Preventing Hearing Loss | Tips for a Long Life of Hearing

Hearing loss is a common ailment that affects millions of people. With the increase in technology and more jobs becoming sedentary, hearing loss is on the rise. People are looking for solutions to help prevent hearing loss or at least slow down its progression. We will provide some tips on how you can avoid hearing loss as well as what to do if you have already begun noticing a reduction in your ability to hear sound.

Avoid Hearing Loss

It is important to take care of your ears. You can begin by avoiding loud noises and music through headphones, earbuds, or earphones. Listening to loud sounds for extended periods can be harmful. It's best to limit your exposure, about 30 minutes at a time. Also, avoid listening with the volume too high; once you begin to notice the noise is uncomfortable, you should immediately turn it down. Even if your sounds are turned down low, they can still add up over time and cause permanent damage to your ears.

Tips on How to Avoid Hearing Loss

      1. Protect your ears while at work: If you are exposed to loud machinery, music (including personal listening devices) during the day, or if you work in a particularly noisy environment–protect your ears! Wear some sort of hearing protection device that will block out harmful noise. These can be either custom-fit plastic earplugs or a pair of muffs that fit around your ear and protect the ear canal. If you already have hearing loss, it is especially important to wear protection when engaging in noisy activities.
      2. Use ear protection when engaged in activities that put you at risk for noise-induced hearing loss: These include shooting guns (especially without adequate ear protection), going to loud concerts, and using power tools or yard equipment.
      3. Avoid extremely loud noise: If you must be around very loud noise for some time, listen to some quieter sound from a personal listening device between exposures. For example, if you have construction work being done in your home or workplace, use earplugs or other ear protection, and take breaks by listening to music on your MP3 player.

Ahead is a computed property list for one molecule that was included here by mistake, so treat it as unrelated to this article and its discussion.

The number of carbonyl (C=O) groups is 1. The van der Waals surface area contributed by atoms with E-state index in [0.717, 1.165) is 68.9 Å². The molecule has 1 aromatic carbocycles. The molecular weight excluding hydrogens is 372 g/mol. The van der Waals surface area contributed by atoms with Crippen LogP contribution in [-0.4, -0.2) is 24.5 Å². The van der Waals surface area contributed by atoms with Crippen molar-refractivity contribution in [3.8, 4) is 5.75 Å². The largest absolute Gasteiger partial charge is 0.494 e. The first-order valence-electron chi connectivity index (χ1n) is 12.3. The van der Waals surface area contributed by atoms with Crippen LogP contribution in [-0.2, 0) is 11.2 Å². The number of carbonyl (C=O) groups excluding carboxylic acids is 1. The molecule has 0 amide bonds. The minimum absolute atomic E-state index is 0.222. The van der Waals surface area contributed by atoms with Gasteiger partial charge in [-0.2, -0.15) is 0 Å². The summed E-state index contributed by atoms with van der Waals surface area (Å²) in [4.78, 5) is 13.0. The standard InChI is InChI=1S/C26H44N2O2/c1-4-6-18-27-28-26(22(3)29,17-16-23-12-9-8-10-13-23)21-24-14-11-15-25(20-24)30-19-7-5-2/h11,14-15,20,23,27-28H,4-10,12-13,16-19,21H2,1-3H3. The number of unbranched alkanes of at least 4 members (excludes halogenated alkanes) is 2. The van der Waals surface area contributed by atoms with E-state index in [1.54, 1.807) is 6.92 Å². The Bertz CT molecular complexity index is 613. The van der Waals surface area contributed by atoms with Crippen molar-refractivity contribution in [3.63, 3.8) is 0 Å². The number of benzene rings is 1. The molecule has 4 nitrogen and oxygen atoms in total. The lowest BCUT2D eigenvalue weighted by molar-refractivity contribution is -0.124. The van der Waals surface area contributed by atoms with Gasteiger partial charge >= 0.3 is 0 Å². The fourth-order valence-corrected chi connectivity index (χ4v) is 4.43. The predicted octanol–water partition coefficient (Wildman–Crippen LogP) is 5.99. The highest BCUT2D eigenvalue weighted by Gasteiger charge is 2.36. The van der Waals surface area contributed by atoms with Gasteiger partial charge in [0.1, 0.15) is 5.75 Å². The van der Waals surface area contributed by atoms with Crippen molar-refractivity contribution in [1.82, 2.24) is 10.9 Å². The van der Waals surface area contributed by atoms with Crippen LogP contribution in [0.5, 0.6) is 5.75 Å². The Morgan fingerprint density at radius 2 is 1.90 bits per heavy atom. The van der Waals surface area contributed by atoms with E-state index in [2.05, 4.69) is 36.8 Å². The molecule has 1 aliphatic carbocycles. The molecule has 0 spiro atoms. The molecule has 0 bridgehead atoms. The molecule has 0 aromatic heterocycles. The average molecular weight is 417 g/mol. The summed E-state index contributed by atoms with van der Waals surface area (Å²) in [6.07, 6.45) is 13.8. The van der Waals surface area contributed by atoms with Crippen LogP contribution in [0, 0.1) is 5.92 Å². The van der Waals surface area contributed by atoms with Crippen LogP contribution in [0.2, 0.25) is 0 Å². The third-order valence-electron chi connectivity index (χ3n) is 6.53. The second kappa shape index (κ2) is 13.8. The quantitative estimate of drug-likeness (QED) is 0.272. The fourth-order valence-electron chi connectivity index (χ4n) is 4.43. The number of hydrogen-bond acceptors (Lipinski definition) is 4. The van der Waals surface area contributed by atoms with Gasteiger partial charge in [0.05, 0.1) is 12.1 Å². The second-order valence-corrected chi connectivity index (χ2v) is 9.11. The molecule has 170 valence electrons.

4. Avoid drug and alcohol use: If you drink, limit yourself to no more than two drinks per day if you are a man, and one drink a day if you are a woman. Avoid illegal drugs and excessive amounts of prescription or over-the-counter medications that can damage your hearing.
      5. Eat healthy foods: Healthy diets that include plenty of fresh fruits and vegetables provide essential nutrients to keep your ears healthy. This may go a long way toward preventing noise-induced hearing loss, Meniere's disease, or chronic ear infections associated with allergies.
      6. Reduce stress: If you get stressed out easily, try exercises such as yoga, meditation, visualization, or massage therapy to help reduce the effects of stress on your body.
      7. Don't smoke: Nicotine is a vasoconstrictor, meaning it causes blood vessels to constrict or narrow which can damage the tiny capillaries in the inner ear that carry sound and balance information to the brain from the cochlea. Smoking also increases your risk for hearing loss by increasing your risk for ear infections and osteoporosis, which can both cause hearing loss.